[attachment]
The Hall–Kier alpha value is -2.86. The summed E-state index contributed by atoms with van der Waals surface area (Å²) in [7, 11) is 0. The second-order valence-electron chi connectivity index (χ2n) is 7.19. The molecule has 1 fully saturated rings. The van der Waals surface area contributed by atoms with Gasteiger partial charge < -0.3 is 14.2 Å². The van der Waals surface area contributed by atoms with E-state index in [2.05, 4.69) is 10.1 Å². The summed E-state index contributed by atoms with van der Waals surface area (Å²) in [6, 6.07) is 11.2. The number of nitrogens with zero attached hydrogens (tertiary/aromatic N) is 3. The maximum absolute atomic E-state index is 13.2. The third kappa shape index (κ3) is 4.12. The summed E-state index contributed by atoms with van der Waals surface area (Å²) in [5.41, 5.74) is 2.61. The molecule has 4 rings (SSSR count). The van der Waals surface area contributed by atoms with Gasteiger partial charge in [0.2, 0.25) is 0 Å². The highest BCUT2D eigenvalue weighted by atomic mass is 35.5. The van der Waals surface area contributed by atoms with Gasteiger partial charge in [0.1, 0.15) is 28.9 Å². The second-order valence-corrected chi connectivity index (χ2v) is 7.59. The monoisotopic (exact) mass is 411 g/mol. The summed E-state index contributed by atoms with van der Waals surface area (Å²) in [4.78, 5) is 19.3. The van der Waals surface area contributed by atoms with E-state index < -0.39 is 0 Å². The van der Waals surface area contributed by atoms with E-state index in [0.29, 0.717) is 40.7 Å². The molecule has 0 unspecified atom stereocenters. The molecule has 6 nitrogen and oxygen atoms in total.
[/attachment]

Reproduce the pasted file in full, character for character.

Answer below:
The Hall–Kier alpha value is -2.86. The summed E-state index contributed by atoms with van der Waals surface area (Å²) in [7, 11) is 0. The second-order valence-electron chi connectivity index (χ2n) is 7.19. The molecule has 1 fully saturated rings. The van der Waals surface area contributed by atoms with Gasteiger partial charge < -0.3 is 14.2 Å². The van der Waals surface area contributed by atoms with E-state index in [2.05, 4.69) is 10.1 Å². The summed E-state index contributed by atoms with van der Waals surface area (Å²) in [6, 6.07) is 11.2. The number of nitrogens with zero attached hydrogens (tertiary/aromatic N) is 3. The maximum absolute atomic E-state index is 13.2. The third kappa shape index (κ3) is 4.12. The summed E-state index contributed by atoms with van der Waals surface area (Å²) in [5.41, 5.74) is 2.61. The molecule has 4 rings (SSSR count). The van der Waals surface area contributed by atoms with Gasteiger partial charge in [0.2, 0.25) is 0 Å². The highest BCUT2D eigenvalue weighted by atomic mass is 35.5. The van der Waals surface area contributed by atoms with Gasteiger partial charge in [0.1, 0.15) is 28.9 Å². The second-order valence-corrected chi connectivity index (χ2v) is 7.59. The monoisotopic (exact) mass is 411 g/mol. The summed E-state index contributed by atoms with van der Waals surface area (Å²) in [4.78, 5) is 19.3. The van der Waals surface area contributed by atoms with E-state index < -0.39 is 0 Å². The van der Waals surface area contributed by atoms with E-state index in [0.29, 0.717) is 40.7 Å². The molecule has 0 unspecified atom stereocenters. The molecule has 6 nitrogen and oxygen atoms in total.